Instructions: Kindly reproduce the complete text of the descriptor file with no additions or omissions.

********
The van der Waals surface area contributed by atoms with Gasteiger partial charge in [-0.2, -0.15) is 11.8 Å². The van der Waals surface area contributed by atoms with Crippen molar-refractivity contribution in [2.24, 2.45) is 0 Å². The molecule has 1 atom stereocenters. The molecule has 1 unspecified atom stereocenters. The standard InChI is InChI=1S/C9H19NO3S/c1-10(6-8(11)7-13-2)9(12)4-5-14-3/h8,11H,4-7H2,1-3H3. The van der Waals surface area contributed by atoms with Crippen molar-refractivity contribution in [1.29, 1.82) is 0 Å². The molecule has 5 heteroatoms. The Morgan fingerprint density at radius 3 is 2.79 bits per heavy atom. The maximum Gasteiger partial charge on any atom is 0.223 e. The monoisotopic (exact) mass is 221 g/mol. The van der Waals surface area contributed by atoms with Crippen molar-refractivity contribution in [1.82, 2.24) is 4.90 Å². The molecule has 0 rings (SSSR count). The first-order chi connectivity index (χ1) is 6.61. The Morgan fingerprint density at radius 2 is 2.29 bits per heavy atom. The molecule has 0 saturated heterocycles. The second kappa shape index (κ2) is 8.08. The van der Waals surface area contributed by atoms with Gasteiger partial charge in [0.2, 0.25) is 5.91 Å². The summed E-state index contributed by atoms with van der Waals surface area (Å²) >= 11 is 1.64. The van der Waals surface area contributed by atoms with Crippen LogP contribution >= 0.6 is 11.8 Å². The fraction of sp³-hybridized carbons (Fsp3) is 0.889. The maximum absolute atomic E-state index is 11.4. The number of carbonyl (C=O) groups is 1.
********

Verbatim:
The van der Waals surface area contributed by atoms with Gasteiger partial charge in [-0.2, -0.15) is 11.8 Å². The van der Waals surface area contributed by atoms with Crippen molar-refractivity contribution in [2.24, 2.45) is 0 Å². The molecule has 1 atom stereocenters. The molecule has 1 unspecified atom stereocenters. The standard InChI is InChI=1S/C9H19NO3S/c1-10(6-8(11)7-13-2)9(12)4-5-14-3/h8,11H,4-7H2,1-3H3. The van der Waals surface area contributed by atoms with Crippen molar-refractivity contribution in [1.29, 1.82) is 0 Å². The molecule has 5 heteroatoms. The Morgan fingerprint density at radius 3 is 2.79 bits per heavy atom. The maximum Gasteiger partial charge on any atom is 0.223 e. The monoisotopic (exact) mass is 221 g/mol. The van der Waals surface area contributed by atoms with Crippen molar-refractivity contribution in [1.82, 2.24) is 4.90 Å². The molecule has 0 rings (SSSR count). The first-order chi connectivity index (χ1) is 6.61. The Morgan fingerprint density at radius 2 is 2.29 bits per heavy atom. The molecule has 0 saturated heterocycles. The second kappa shape index (κ2) is 8.08. The van der Waals surface area contributed by atoms with Gasteiger partial charge in [0.2, 0.25) is 5.91 Å². The summed E-state index contributed by atoms with van der Waals surface area (Å²) >= 11 is 1.64. The van der Waals surface area contributed by atoms with Crippen LogP contribution >= 0.6 is 11.8 Å². The fraction of sp³-hybridized carbons (Fsp3) is 0.889. The maximum absolute atomic E-state index is 11.4. The number of carbonyl (C=O) groups is 1.